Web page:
Repeat expansions confer WRN dependence in microsatellite-unstable cancers
Authors listNiek van Wietmarschen Sriram Sridharan William J Nathan Anthony Tubbs Edmond M Chan Elsa Callen Wei Wu Frida Belinky Veenu Tripathi Nancy Wong Kyla Foster Javad Noorbakhsh Kiran Garimella Abimael Cruz-Migoni Joshua A Sommers Yongqing Huang Ashir A Borah Jonathan T Smith Jeremie Kalfon Nikolas Kesten Kasper Fugger Robert L Walker Egor Dolzhenko Michael A Eberle Bruce E Hayward Karen Usdin Catherine H Freudenreich Robert M Brosh Stephen West Peter J McHugh Paul S Meltzer Adam J Bass André Nussenzweig
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The RecQ DNA helicase WRN is a synthetic lethal target for cancer cells with microsatellite instability (MSI), a form of genetic hypermutability that arises from impaired mismatch repair1-4. Depletion of WRN induces widespread DNA double-strand breaks in MSI cells, leading to cell cycle arrest and/or apoptosis. However, the mechanism by which WRN protects MSI-associated cancers from double-strand breaks remains unclear. Here we show that TA-dinucleotide repeats are highly unstable in MSI cells and undergo large-scale expansions, distinct from previously described insertion or deletion mutations of a few nucleotides5. Expanded TA repeats form non-B DNA secondary structures that stall replication forks, activate the ATR checkpoint kinase, and require unwinding by the WRN helicase. In the absence of WRN, the expanded TA-dinucleotide repeats are susceptible to cleavage by the MUS81 nuclease, leading to massive chromosome shattering. These findings identify a distinct biomarker that underlies the synthetic lethal dependence on WRN, and support the development of therapeutic agents that target WRN for MSI-associated cancers.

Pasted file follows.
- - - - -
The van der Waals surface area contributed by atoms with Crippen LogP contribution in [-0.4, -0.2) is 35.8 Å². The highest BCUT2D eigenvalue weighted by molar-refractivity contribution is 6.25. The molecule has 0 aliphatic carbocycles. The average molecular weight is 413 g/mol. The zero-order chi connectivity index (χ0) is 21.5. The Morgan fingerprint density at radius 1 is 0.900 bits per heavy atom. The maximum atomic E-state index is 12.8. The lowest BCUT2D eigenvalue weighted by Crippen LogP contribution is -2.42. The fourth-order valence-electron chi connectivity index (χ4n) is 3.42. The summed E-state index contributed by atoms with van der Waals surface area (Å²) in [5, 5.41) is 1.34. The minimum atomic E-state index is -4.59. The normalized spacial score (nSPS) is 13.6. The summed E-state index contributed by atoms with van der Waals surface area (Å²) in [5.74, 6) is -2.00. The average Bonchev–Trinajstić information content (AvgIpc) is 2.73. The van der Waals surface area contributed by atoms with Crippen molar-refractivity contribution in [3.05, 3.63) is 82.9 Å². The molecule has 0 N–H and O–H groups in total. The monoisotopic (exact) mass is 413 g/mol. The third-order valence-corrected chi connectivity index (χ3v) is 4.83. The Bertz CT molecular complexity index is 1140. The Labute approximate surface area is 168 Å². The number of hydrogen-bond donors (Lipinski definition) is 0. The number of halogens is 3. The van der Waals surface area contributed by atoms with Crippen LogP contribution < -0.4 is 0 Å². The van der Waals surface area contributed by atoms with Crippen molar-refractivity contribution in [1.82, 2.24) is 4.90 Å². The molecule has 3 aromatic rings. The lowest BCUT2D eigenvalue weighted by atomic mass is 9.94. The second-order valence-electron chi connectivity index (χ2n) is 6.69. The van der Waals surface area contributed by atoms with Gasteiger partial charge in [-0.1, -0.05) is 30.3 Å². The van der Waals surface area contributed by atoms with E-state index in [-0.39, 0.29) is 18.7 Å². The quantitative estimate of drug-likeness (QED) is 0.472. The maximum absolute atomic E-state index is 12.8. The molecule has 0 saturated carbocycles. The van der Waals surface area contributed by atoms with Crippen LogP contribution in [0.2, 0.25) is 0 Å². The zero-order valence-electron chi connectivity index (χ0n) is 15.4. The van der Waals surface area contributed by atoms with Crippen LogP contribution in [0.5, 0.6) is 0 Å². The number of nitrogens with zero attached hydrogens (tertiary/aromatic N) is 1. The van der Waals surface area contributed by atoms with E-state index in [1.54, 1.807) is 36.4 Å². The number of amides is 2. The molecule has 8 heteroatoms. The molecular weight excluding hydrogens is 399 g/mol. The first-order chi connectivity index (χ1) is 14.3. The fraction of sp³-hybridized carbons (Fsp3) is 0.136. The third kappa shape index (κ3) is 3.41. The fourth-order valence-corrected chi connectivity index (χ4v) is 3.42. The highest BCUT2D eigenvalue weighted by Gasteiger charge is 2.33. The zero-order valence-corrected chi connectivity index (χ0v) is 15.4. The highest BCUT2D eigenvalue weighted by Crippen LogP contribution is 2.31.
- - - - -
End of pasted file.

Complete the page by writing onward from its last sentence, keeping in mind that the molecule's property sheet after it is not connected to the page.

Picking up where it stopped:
Issue number 7828